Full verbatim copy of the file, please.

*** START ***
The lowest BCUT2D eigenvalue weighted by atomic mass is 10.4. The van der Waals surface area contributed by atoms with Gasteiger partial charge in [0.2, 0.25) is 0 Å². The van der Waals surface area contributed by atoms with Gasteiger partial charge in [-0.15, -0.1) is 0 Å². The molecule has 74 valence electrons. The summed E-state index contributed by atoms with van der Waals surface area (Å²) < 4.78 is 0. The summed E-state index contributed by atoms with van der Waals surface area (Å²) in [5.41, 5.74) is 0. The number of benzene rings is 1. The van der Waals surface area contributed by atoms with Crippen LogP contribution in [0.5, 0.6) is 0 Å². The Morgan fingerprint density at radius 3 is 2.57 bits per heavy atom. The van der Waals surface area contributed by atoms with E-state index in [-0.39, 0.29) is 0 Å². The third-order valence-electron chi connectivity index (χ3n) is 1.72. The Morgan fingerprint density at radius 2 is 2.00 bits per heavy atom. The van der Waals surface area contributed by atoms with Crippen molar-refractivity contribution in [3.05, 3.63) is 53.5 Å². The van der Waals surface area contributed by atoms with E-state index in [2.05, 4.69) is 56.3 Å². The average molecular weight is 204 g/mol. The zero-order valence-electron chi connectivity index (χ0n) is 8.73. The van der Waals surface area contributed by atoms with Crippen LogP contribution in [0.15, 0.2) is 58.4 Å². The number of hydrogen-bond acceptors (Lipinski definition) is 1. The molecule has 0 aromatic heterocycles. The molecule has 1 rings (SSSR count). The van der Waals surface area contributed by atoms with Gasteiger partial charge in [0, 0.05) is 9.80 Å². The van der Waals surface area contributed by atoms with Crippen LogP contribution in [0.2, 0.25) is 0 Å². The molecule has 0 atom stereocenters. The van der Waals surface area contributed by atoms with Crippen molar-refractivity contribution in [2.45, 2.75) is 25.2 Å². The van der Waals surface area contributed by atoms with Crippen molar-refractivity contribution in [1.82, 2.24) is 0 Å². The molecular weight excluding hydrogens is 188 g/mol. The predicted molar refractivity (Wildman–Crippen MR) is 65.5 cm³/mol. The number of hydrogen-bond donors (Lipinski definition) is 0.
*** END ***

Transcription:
The lowest BCUT2D eigenvalue weighted by atomic mass is 10.4. The van der Waals surface area contributed by atoms with Gasteiger partial charge in [0.2, 0.25) is 0 Å². The van der Waals surface area contributed by atoms with Gasteiger partial charge in [-0.15, -0.1) is 0 Å². The molecule has 74 valence electrons. The summed E-state index contributed by atoms with van der Waals surface area (Å²) < 4.78 is 0. The summed E-state index contributed by atoms with van der Waals surface area (Å²) in [5.41, 5.74) is 0. The number of benzene rings is 1. The van der Waals surface area contributed by atoms with Crippen LogP contribution in [0.5, 0.6) is 0 Å². The Morgan fingerprint density at radius 3 is 2.57 bits per heavy atom. The van der Waals surface area contributed by atoms with E-state index in [-0.39, 0.29) is 0 Å². The third-order valence-electron chi connectivity index (χ3n) is 1.72. The Morgan fingerprint density at radius 2 is 2.00 bits per heavy atom. The van der Waals surface area contributed by atoms with Crippen molar-refractivity contribution in [3.05, 3.63) is 53.5 Å². The van der Waals surface area contributed by atoms with E-state index in [2.05, 4.69) is 56.3 Å². The average molecular weight is 204 g/mol. The zero-order valence-electron chi connectivity index (χ0n) is 8.73. The van der Waals surface area contributed by atoms with Crippen LogP contribution in [0.15, 0.2) is 58.4 Å². The number of hydrogen-bond acceptors (Lipinski definition) is 1. The molecule has 0 aromatic heterocycles. The molecule has 1 rings (SSSR count). The van der Waals surface area contributed by atoms with Gasteiger partial charge in [0, 0.05) is 9.80 Å². The van der Waals surface area contributed by atoms with Crippen LogP contribution in [0.2, 0.25) is 0 Å². The molecule has 0 atom stereocenters. The van der Waals surface area contributed by atoms with Crippen molar-refractivity contribution in [2.45, 2.75) is 25.2 Å². The van der Waals surface area contributed by atoms with Crippen molar-refractivity contribution in [1.82, 2.24) is 0 Å². The molecular weight excluding hydrogens is 188 g/mol. The predicted molar refractivity (Wildman–Crippen MR) is 65.5 cm³/mol. The number of hydrogen-bond donors (Lipinski definition) is 0.